Once the lay-off has lasted for three months, the number of job opportunities that the laid-off person must apply for will be agreed on in the job search discussion.
For those laid-off part-time, the same principles as to jobseekers who work part-time apply. In such cases, the jobseeker must apply for one job opportunity during a three-month period.
In the activation model, jobseekers had to be employed or participate in certain services in order for their unemployment benefits not to be reduced. The amount was reduced even if the jobseeker’s applications for work were unsuccessful.
In the Nordic labour market service model, jobseekers do not lose unemployment benefits and their amount is not reduced as long as the jobseeker has applied for work and implemented the employment plan.
In the Nordic labour market service model, jobseeker will receive a reminder for the first case of forgetfulness or neglect. The next time, jobseekers will be sanctioned to lose the benefits for seven days on which benefits are paid. If this happens again, jobseekers will lose the benefits for 14 days. After that, jobseekers lose their right to unemployment benefit until further notice.
Before, the jobseekers lost benefits for 60 days if they failed to apply for the job offered by the TE Office. In repeated cases, jobseekers lost their right to unemployment security until further notice.
Jobseekers who refuse to take a job without a valid reason will be sanctioned not to receive unemployment benefits for 45 days.
Example: A jobseeker has been offered a job that they have applied on their own initiative or that they have been offered by the TE Office or municipality, but the jobseeker subsequently refuses to take the job without a valid reason.
In the previous model, refusal to take a job without a valid reason would in principle result in a 90-day sanction period where the jobseeker would not receive unemployment benefits.
An initial interview is organised for all jobseekers, including those who have been laid off. The interview can also held on the telephone. If the laid-off person so requests, five supplementary job search discussions may be organised during the first three months.
If the lay-off has lasted for three months, a job search discussion is held with the laid-off person. The discussion is not held if the lay-off is about to end.
If the lay-off has lasted six months, two supplementary job search discussions are organised for those who have been fully laid off and for those whose working hours have been reduced to under four hours as part of the lay-off.
The Nordic labour market service model will increase the resources of TE services by EUR 70 million a year. About 1,200 experts will be hired for customer service. This represents an increase of 40% compared with the resources of TE Offices in 2019.
The resources of TE services were temporarily increased because of the coronavirus crisis. The increased resources of the Nordic labour market service model will be permanent, so they will be calculated in relation to the human resources of TE Offices during normal conditions.
New permanent funding for the Nordic labour market service model will be allocated to organising the service process for individual customers. This means a significant increase in customer service for jobseekers in particular.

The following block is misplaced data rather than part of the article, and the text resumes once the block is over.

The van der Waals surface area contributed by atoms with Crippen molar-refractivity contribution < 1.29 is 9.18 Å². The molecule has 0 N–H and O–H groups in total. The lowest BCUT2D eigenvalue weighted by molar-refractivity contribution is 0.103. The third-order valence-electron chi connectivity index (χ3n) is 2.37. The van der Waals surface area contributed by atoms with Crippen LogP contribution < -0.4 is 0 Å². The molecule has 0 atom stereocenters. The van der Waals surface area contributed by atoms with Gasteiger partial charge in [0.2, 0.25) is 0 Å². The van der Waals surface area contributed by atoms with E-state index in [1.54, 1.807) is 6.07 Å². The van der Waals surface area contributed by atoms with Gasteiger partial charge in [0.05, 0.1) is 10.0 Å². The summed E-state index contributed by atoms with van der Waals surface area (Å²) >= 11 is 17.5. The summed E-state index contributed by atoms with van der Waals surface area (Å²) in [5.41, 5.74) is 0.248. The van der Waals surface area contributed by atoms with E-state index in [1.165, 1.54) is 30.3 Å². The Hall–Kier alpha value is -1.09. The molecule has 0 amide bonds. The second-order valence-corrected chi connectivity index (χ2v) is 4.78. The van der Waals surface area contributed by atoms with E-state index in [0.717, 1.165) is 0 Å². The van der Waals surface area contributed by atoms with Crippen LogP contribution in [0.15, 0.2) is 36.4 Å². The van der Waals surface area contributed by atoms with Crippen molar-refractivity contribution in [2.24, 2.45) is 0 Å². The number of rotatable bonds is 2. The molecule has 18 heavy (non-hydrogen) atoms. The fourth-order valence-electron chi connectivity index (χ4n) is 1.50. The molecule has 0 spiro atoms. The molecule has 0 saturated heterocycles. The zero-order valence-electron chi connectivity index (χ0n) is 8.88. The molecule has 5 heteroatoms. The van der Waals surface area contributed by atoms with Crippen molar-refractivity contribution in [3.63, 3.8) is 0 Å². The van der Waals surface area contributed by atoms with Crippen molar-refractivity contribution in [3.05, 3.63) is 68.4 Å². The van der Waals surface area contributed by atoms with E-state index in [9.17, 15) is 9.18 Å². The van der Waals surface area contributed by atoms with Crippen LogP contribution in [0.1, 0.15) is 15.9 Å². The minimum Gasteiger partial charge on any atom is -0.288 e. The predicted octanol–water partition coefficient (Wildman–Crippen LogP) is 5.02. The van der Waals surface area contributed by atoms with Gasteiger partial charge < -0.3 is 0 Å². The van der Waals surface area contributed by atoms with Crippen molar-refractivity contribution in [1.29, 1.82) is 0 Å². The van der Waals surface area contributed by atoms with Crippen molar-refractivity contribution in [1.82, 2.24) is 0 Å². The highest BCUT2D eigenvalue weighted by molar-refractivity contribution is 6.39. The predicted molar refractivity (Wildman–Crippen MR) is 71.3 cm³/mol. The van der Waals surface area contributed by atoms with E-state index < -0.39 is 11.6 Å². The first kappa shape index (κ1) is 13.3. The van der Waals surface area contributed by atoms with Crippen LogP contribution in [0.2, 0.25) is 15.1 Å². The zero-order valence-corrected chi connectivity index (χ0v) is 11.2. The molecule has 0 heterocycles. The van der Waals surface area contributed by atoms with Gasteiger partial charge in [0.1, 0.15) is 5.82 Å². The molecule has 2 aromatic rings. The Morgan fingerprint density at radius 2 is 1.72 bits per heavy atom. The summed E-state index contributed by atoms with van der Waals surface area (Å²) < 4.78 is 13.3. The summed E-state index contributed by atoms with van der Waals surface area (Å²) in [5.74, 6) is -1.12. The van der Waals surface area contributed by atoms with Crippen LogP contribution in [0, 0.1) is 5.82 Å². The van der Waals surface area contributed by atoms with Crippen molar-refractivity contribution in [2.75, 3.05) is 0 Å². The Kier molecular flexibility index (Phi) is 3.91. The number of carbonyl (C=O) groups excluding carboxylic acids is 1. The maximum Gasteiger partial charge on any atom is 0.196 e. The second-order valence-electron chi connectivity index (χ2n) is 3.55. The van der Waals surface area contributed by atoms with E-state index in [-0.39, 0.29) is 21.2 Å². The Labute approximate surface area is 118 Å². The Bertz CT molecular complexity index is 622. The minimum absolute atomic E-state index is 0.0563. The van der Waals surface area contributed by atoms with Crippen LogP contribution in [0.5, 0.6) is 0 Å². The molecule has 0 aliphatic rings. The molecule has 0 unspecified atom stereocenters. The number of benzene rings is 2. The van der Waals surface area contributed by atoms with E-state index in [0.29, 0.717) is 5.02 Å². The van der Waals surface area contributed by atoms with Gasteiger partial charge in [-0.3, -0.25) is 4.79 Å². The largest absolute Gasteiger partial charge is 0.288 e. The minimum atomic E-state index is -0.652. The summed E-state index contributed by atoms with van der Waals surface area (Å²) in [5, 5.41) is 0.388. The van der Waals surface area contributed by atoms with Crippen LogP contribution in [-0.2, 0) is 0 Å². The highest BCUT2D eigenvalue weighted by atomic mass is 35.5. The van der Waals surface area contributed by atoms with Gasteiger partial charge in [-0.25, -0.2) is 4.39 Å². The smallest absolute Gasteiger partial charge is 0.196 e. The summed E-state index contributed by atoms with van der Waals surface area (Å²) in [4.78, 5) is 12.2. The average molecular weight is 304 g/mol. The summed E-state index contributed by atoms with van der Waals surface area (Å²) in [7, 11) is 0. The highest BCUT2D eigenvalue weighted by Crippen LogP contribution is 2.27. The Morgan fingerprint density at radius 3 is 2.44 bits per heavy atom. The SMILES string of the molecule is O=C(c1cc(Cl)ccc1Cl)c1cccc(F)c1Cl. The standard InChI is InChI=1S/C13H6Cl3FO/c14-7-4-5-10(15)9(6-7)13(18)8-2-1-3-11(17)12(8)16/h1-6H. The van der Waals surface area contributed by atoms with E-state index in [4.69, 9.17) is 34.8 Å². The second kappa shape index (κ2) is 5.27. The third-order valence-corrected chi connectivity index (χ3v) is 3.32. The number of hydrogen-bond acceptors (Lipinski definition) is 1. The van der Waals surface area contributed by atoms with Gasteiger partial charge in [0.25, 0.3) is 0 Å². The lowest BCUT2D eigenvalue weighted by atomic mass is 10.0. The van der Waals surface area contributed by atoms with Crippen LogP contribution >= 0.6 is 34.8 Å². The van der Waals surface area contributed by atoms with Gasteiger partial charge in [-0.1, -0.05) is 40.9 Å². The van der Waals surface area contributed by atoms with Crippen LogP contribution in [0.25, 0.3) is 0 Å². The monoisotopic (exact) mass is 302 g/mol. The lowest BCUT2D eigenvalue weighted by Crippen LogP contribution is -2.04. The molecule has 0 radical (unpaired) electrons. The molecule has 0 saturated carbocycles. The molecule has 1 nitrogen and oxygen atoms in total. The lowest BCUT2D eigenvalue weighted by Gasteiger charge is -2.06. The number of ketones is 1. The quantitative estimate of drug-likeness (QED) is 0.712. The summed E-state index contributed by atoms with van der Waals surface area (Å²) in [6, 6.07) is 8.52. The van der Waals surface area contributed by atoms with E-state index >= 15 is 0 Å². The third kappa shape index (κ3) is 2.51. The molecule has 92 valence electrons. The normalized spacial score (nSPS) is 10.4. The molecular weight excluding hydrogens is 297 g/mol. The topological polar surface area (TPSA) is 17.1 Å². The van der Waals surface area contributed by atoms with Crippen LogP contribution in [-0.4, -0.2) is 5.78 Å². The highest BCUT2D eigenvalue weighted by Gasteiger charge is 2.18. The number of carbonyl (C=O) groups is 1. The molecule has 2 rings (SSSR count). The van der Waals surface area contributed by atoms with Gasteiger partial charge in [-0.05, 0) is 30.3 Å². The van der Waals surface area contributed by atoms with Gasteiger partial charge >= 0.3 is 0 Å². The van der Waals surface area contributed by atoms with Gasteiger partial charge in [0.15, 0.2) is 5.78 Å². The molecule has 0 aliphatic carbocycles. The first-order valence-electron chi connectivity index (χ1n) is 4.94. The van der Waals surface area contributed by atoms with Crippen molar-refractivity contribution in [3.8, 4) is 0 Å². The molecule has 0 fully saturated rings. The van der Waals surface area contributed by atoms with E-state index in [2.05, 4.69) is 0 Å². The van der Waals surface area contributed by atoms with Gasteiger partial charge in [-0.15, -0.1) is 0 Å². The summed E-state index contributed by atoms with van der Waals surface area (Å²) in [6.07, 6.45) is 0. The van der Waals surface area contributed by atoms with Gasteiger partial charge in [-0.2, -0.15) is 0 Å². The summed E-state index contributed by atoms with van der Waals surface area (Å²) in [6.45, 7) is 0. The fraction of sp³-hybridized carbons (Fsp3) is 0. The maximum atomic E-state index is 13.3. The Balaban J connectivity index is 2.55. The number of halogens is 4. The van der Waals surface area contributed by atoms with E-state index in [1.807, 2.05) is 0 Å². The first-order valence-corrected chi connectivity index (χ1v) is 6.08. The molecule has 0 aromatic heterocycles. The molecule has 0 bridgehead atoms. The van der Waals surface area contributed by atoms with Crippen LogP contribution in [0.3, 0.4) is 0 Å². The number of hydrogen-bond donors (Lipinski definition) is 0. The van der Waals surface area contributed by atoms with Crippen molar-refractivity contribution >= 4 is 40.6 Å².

The changes entered into force on 2 May 2022.
Implementation of the reform is supported by guidance, training and other means. The resources for implementing the reform have already been available to TE Offices and participating municipalities from the beginning of 2022.
The reform will also improve the efficiency of services for the long-term unemployed. In addition to interviews held every three months, jobseekers will take part in a more intensive service period every six months. The period will last for one month and will include two complementary job search discussions. These discussions aim to prevent prolonged unemployment, provide jobseekers with more in-depth support for their job search and employment, and direct them to necessary services.
Based on the service needs of the long-term unemployed, they can always be offered additional personal services and support in addition to the meetings included in the service process.
An initial interview will be organised for jobseekers working part-time (working hours at least four hours a week), followed by a job search discussion every three months. The complementary job search discussions following the initial interview may be organised at the jobseeker’s request. In such a case, the number of supplementary job search discussions may be lower and they may be organised less frequently than every two weeks.
If the part-time job lasts less than two weeks, the jobseeker must, as a rule, apply for four job opportunities in a month. In this context, part-time work is considered work in which the regular working time does not exceed 80 per cent of the maximum working time of a full-time employee.
The employment plan of a jobseeker in part-time employment that lasts at least two weeks must include a three-month review period during which the jobseeker must apply for one job opportunity. The jobseeker can meet the obligation to apply for a job opportunity by asking their employer for more work.